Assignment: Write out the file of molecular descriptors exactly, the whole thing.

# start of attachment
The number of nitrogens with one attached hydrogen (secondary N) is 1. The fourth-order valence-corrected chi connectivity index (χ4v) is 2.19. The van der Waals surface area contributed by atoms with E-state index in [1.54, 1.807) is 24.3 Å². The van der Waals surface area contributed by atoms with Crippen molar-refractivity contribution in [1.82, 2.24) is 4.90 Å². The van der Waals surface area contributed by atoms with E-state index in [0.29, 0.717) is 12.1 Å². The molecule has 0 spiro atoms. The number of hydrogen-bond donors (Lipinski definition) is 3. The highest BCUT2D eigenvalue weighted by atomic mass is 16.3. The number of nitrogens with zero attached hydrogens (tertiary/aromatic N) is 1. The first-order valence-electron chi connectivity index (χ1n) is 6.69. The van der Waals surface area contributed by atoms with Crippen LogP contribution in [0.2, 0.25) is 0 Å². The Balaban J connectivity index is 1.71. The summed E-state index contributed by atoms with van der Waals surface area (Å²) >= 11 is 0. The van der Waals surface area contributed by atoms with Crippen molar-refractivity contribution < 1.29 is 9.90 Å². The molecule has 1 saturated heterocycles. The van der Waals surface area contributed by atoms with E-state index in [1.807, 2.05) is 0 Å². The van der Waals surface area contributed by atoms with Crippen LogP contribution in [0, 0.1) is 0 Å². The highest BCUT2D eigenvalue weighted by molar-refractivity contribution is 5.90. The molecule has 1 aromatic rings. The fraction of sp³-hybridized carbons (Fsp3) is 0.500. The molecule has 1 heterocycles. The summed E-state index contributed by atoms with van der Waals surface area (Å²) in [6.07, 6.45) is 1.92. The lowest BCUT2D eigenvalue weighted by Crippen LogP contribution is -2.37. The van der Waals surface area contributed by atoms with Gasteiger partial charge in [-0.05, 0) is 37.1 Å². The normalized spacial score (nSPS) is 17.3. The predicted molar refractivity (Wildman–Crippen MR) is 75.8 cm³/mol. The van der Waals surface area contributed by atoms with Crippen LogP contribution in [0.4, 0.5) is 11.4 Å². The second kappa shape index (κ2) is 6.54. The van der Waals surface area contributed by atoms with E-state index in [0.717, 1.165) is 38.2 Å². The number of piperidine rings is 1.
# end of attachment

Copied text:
The number of nitrogens with one attached hydrogen (secondary N) is 1. The fourth-order valence-corrected chi connectivity index (χ4v) is 2.19. The van der Waals surface area contributed by atoms with E-state index in [1.54, 1.807) is 24.3 Å². The van der Waals surface area contributed by atoms with Crippen molar-refractivity contribution in [1.82, 2.24) is 4.90 Å². The van der Waals surface area contributed by atoms with E-state index in [0.29, 0.717) is 12.1 Å². The molecule has 0 spiro atoms. The number of hydrogen-bond donors (Lipinski definition) is 3. The highest BCUT2D eigenvalue weighted by atomic mass is 16.3. The number of nitrogens with zero attached hydrogens (tertiary/aromatic N) is 1. The first-order valence-electron chi connectivity index (χ1n) is 6.69. The van der Waals surface area contributed by atoms with Crippen LogP contribution in [0.2, 0.25) is 0 Å². The Balaban J connectivity index is 1.71. The summed E-state index contributed by atoms with van der Waals surface area (Å²) >= 11 is 0. The van der Waals surface area contributed by atoms with Crippen molar-refractivity contribution < 1.29 is 9.90 Å². The molecule has 1 saturated heterocycles. The van der Waals surface area contributed by atoms with E-state index in [1.807, 2.05) is 0 Å². The van der Waals surface area contributed by atoms with Crippen LogP contribution in [0, 0.1) is 0 Å². The highest BCUT2D eigenvalue weighted by molar-refractivity contribution is 5.90. The molecule has 1 aromatic rings. The fraction of sp³-hybridized carbons (Fsp3) is 0.500. The molecule has 1 heterocycles. The summed E-state index contributed by atoms with van der Waals surface area (Å²) in [6.07, 6.45) is 1.92. The lowest BCUT2D eigenvalue weighted by Crippen LogP contribution is -2.37. The van der Waals surface area contributed by atoms with Gasteiger partial charge in [-0.05, 0) is 37.1 Å². The normalized spacial score (nSPS) is 17.3. The predicted molar refractivity (Wildman–Crippen MR) is 75.8 cm³/mol. The van der Waals surface area contributed by atoms with Crippen LogP contribution in [0.4, 0.5) is 11.4 Å². The second kappa shape index (κ2) is 6.54. The van der Waals surface area contributed by atoms with E-state index in [0.717, 1.165) is 38.2 Å². The number of piperidine rings is 1.